No pipeline cash for B.C. from Alberta's piece of the pie: Redford
Alberta Premier Alison Redford fields a question at the closing news conference of the annual Council of the Federation meeting in Halifax, Friday, July 27, 2012. (Andrew Vaughan / THE CANADIAN PRESS)
The Canadian Press
Published Tuesday, August 14, 2012 12:12PM EDT
Last Updated Tuesday, August 14, 2012 5:24PM EDT
VANCOUVER -- If the past month has been a cooling off period for B.C. and Alberta in the heated dispute over royalties from the proposed Northern Gateway pipeline, relations may be turning downright icy.
Alberta Premier Alison Redford was in Clark's backyard Tuesday where she reiterated that she has not and will not be meeting with her B.C. counterpart to discuss any sharing of Alberta royalties from the proposed multibillion-dollar pipeline project.
"She made her position very clear. Ours is very clear. Our position hasn't changed," Redford told reporters following a speech to the Canadian Bar Association.
"We believe that it's very important for economic benefits to be spread across the country and we don't believe that fundamentally changing Confederation to allow that to happen is appropriate, and so wouldn't entertain any discussion with respect to sharing of Alberta royalties."
A spokesman for Clark said the B.C. premier is on vacation. Redford's appearance at the legal conference was booked in May, well before Clark sparked the dispute with a list of criteria for B.C.'s support for the pipeline proposed by Calgary-based Enbridge (TSX:ENB) that included a greater share of royalties.
The B.C. Liberal leader underscored the demand by walking out of a discussion on a national energy strategy at the Council of the Federation meeting last month.
In a speech that made no direct mention of Northern Gateway or the simmering dispute between the two provinces, Redford championed a unified approach to Canada's economic future, in what appeared to be a subtle rebuke of the B.C. position.
"We need to ensure that our actions are fiscally responsible and fair, not only to this generation but to those who follow and this means doing what's right for the long term, and not the next election cycle."
Clark is set to go to the polls next May, in a province where the pipeline project has deeply divided the public.
The proposal by Enbridge would see twin pipelines deliver diluted bitumen over 1,170 kilometres from the oilsands in northern Alberta to a terminal to be built for tankers near Kitimat, B.C. A federal environmental review panel has until Dec. 31, 2013, to complete its review.
Asked after her speech how the impasse can be resolved if the two leaders do not meet, Redford said she was sure that at some point in the future the two will meet, but there are no plans for that as yet.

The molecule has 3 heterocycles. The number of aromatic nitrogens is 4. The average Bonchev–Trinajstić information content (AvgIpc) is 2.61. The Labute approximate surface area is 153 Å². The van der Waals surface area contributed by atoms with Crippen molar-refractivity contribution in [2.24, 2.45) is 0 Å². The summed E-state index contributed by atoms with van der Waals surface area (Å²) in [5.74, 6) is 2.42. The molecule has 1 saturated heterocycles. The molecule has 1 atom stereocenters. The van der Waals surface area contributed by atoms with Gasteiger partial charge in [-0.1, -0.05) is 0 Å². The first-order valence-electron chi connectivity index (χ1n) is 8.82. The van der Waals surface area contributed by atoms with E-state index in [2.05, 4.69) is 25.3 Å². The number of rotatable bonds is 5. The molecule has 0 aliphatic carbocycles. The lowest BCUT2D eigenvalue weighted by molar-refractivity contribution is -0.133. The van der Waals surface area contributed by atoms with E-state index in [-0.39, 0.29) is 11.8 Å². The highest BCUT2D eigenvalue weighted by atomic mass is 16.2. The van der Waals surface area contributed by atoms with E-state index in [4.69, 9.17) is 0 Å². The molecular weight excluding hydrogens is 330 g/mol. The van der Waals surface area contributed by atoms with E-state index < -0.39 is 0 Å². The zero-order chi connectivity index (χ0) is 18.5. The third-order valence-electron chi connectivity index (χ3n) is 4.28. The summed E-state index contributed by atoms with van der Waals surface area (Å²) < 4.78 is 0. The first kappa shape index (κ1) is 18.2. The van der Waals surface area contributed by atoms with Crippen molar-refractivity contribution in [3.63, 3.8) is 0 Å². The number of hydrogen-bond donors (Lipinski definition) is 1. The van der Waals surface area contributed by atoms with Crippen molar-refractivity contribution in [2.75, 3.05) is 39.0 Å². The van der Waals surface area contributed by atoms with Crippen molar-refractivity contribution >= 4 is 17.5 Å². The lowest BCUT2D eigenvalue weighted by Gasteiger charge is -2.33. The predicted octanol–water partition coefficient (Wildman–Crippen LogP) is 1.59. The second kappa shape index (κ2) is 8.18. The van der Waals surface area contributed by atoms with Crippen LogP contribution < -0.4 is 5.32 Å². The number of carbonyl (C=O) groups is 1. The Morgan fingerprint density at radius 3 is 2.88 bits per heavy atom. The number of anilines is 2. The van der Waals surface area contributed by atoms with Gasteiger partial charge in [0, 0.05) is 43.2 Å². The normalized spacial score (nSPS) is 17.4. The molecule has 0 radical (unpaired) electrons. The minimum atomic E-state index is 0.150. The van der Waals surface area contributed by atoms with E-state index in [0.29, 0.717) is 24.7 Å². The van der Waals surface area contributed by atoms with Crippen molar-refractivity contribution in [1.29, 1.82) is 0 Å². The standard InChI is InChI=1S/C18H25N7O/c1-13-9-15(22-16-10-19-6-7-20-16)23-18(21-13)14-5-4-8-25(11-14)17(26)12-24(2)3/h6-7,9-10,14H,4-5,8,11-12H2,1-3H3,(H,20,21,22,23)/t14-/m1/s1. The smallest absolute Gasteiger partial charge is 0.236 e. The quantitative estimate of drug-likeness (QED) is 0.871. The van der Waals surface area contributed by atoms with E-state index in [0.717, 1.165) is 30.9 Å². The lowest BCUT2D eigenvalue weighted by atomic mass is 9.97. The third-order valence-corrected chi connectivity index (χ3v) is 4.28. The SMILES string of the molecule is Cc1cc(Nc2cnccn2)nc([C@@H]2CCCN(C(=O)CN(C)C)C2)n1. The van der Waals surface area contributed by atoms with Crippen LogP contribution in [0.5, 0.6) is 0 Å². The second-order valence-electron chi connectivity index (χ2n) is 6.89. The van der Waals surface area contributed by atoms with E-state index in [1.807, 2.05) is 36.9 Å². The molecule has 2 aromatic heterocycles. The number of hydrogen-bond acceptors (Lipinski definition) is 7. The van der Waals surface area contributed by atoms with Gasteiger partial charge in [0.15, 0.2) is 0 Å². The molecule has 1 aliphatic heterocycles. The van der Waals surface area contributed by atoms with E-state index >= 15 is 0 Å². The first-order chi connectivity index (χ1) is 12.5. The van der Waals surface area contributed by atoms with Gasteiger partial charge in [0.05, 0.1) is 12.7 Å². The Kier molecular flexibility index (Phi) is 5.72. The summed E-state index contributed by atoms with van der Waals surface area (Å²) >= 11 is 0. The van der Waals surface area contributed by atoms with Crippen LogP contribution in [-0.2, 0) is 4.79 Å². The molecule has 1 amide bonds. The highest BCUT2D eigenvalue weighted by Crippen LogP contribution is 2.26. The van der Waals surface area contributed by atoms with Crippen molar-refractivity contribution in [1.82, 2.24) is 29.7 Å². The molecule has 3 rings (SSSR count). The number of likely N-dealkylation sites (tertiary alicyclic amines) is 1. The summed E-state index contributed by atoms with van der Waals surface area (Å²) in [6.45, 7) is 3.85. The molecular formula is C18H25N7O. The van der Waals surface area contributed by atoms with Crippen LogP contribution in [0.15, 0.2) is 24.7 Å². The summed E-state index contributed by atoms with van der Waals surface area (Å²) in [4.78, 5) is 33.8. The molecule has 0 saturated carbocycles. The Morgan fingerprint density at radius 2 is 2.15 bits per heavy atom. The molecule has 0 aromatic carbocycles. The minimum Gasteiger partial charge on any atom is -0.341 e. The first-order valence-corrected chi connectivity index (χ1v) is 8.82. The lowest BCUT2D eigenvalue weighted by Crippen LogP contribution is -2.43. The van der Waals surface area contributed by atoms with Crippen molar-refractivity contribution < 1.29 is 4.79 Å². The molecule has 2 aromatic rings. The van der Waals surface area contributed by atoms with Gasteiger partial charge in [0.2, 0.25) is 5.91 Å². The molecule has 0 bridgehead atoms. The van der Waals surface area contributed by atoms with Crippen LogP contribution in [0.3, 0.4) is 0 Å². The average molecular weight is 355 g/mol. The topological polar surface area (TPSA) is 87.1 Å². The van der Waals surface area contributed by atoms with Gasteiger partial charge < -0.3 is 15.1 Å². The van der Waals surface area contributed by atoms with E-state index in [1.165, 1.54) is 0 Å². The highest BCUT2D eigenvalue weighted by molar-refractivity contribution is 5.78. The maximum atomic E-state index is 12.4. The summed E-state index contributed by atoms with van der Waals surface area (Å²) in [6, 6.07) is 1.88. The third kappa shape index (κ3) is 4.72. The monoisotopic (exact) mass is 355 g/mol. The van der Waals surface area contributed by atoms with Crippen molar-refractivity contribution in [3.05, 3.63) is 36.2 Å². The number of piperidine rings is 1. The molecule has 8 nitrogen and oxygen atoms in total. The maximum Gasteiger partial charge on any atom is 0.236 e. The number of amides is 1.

"We have every other premier across this country understanding the importance of an energy economy and understanding that it's important for all Canadians that we do work together," she said.
It's entirely appropriate for British Columbians to have a discussion about whether the Northern Gateway project is right for their province, she said.
"What' I've been saying as the premier of Alberta is it's important for us all as political leaders to work together to ensure that there is access to international markets and that there isn't any particular province that should get more access or less access to international markets based on their geographic location," Redford told reporters.
A spokesman for Clark said the premier was not available to comment on Redford's remarks, and that B.C.'s position hasn't changed in any event.
"Our position is still that the ball is in Alberta's court. We laid out our five principles in Halifax and that stands today," Mike Morton said Tuesday.
B.C. will receive about $6 billion of an estimated $81 billion in tax revenue over the 30 years of the project. Ottawa is expected to receive about $36 billion and Alberta $32 billion.
In her speech, Redford said she continues to work with provincial and territorial leaders toward a national energy strategy, and she warned against tying that strategy to a single project.
"Market access must be a part of that because it's a national imperative that's essential to Canada's economic health. It just doesn't make sense to have only one market for your biggest export, and it also doesn't make much sense for anyone, or any province, or any jurisdiction, to go it alone. We need to work together. That's when all Canadians benefit."